It takes more to thrive in Japan a foreign student than just a knowledge of the language and the popular customs. While Japan is an exhilarating and beautiful country, it’s also quite multifaceted, and you’re sure to encounter a wide host of small challenges that you didn’t expect. Here are a few tips on how to make your stint as an international student much more enjoyable.
1.) Bring gifts
Japan culture is really into gift-giving, and having a small gift on hand for your hosts and friends can go a long way into helping build positive relationships with them. Gifts don’t have to be expensive, but they should be a genuine representation of your gratitude.
2.) Take a pocket wifi with you
Roaming charges can wreak havoc on your limited budget and local plans may not be that great of a deal, especially if you’re only going to be in the country for a short time. For many foreign students in Japan, a pocket wifi device from a company such as Japan Wifi Buddy might be the best solution. These devices allow you and other people in your group to immediately connect to Japan’s high-speed broadband network as soon as you land at the airport. This means getting in touch with folks back home and finding the resources you need for your next class is easier and cheaper than ever.
3.) Keep immersing yourself at home
Try to avoid watching foreign media or reading materials in your language during your immersion phase. More exposure to a language, when accompanied by context clues such as in the case of videos, has the proven effect of helping you further expand your vocabulary and ability to pick out spoken language.
Many language learners would even advise against watching Japanese videos with subtitles in your own language and instead, advise watching videos with multiple subs where Romaji, hiragana/katakana/kanji, and your native language are represented.
It may be a difficult process at first, but you’re likely to gain significant mastery within several months, as opposed to years with many language learners who don’t go with immersion at home.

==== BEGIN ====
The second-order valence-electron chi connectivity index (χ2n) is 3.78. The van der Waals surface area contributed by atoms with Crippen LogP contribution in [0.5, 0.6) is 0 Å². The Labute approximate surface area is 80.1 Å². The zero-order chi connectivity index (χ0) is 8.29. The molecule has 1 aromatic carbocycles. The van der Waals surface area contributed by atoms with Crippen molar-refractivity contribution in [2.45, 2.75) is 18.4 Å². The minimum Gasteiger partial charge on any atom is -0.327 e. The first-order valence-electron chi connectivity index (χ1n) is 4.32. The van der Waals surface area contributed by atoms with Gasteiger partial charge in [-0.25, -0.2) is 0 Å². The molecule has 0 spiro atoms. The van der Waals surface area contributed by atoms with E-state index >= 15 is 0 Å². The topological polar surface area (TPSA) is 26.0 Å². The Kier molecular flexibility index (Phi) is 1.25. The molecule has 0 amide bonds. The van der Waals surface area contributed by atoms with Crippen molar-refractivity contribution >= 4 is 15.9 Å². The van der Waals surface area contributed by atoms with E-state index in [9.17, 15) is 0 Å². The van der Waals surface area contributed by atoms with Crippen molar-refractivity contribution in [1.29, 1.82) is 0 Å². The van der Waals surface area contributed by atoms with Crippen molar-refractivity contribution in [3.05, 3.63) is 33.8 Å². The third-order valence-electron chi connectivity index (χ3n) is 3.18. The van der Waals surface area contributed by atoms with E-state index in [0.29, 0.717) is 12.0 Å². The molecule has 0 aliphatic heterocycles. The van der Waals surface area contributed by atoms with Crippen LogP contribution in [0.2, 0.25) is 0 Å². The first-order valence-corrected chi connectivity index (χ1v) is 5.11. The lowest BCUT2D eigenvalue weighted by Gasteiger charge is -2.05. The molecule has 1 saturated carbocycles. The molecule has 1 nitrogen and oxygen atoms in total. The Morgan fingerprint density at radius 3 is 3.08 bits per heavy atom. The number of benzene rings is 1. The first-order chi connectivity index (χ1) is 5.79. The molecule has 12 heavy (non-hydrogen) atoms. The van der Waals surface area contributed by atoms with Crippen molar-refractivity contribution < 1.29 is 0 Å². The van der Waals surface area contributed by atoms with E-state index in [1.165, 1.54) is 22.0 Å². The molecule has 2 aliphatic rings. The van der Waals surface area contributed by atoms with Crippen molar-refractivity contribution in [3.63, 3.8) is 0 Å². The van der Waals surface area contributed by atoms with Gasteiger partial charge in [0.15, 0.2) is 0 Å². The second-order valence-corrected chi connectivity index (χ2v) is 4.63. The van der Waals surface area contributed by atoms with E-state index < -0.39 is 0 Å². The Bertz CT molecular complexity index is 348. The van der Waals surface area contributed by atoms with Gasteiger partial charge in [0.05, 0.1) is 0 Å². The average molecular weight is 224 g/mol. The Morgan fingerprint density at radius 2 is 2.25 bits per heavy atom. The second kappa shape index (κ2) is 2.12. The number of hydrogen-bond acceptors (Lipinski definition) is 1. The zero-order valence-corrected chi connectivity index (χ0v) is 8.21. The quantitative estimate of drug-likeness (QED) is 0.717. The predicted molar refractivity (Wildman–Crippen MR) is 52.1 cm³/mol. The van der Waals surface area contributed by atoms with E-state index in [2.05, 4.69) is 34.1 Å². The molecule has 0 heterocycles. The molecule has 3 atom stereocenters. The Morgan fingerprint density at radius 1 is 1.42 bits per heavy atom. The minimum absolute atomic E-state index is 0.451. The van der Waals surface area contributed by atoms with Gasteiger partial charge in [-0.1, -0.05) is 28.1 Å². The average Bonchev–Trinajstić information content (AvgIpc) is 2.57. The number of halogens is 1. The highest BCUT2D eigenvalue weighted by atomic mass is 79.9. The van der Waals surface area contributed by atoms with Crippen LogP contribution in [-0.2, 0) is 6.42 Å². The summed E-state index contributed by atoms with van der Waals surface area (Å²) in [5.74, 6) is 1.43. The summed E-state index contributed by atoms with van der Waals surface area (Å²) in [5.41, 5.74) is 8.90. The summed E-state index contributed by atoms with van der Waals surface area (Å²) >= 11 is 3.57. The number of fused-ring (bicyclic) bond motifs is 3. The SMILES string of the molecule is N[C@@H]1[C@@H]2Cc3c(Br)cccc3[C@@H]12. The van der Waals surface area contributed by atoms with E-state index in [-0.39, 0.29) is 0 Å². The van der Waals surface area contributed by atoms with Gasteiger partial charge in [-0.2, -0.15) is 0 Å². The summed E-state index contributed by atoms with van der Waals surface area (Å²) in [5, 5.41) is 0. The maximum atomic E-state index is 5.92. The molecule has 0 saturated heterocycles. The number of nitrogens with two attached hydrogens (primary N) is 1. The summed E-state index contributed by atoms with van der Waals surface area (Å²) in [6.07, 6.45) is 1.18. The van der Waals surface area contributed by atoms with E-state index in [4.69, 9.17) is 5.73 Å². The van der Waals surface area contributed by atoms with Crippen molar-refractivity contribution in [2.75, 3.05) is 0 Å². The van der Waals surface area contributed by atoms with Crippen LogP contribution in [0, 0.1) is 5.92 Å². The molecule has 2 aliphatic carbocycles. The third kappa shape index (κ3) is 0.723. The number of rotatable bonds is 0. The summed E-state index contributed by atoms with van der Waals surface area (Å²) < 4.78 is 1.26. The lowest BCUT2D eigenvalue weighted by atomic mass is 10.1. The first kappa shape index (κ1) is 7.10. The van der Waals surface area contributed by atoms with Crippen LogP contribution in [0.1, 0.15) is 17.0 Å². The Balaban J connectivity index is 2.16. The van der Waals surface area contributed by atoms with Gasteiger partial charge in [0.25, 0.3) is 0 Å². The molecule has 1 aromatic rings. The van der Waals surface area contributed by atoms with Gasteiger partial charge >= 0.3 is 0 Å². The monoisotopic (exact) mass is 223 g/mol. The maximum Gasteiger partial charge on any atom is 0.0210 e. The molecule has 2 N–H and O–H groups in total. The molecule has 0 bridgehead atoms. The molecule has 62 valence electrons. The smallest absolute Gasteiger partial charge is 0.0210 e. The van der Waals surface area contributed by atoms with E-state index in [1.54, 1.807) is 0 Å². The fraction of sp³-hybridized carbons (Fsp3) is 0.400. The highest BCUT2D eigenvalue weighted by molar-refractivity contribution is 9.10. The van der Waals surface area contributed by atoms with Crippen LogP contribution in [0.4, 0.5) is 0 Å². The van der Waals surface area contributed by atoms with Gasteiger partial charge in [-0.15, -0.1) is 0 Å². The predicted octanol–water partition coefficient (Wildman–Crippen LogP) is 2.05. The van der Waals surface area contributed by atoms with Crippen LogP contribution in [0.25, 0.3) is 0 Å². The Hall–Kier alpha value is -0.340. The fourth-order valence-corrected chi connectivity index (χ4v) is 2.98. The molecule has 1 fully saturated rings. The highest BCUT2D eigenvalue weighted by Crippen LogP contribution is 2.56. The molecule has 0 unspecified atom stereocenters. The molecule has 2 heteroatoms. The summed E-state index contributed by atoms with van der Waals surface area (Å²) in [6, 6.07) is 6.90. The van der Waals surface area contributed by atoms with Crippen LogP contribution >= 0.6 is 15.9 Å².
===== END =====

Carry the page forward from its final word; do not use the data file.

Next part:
4.) Bring your most comfortable shoes
Japan is well-known for being a nation of walkers and bikers, which is possibly why they’re one of the healthiest people on earth. Assuming you’re only a student, you probably won’t always have immediate access to a car, and because you’re going to get lost so often (it’s just the way it is, even with Google Maps), you’re going to be doing a lot more walking than most people. You owe it to yourself to bring your most comfortable shoes with you on your trip.
5.) Learn Japanese-style addresses and directions
Speaking of getting lost, Japan has very unique systems for describing locations. That’s right — there’s more than one way to write out addresses in Japan, depending on the city. The most common way to write them down is to start with the largest geographical system then work down to the smallest, in contrast to the Western system.
Municipalities and cities may (or may not) be divided into cho, macho, or aza, depending on the case. Other cities and municipalities may have addresses based on the grid plan or some other system. In all of the above cases, these districts and grids may not always correspond to how the areas are referred to in day-to-day conversation, and even the locals themselves may get confused on occasion.
What this means is, you’re probably going to get lost. Learn to love and enjoy it!
6.) Go off the beaten track
Don’t feel pressured to closely stick to an itinerary or specific plan when you’re in Japan. There are more than enough amazing experiences to go around. Japan is one of the safest countries on earth. Street crime and robberies are exceedingly rare, and you have to go well out of your way to be able to find trouble. This makes it a great country to explore at your own pace, and on your own terms. You don’t even have to go out of your way to watch popular events and festivals as there are always things to do that can be just as memorable.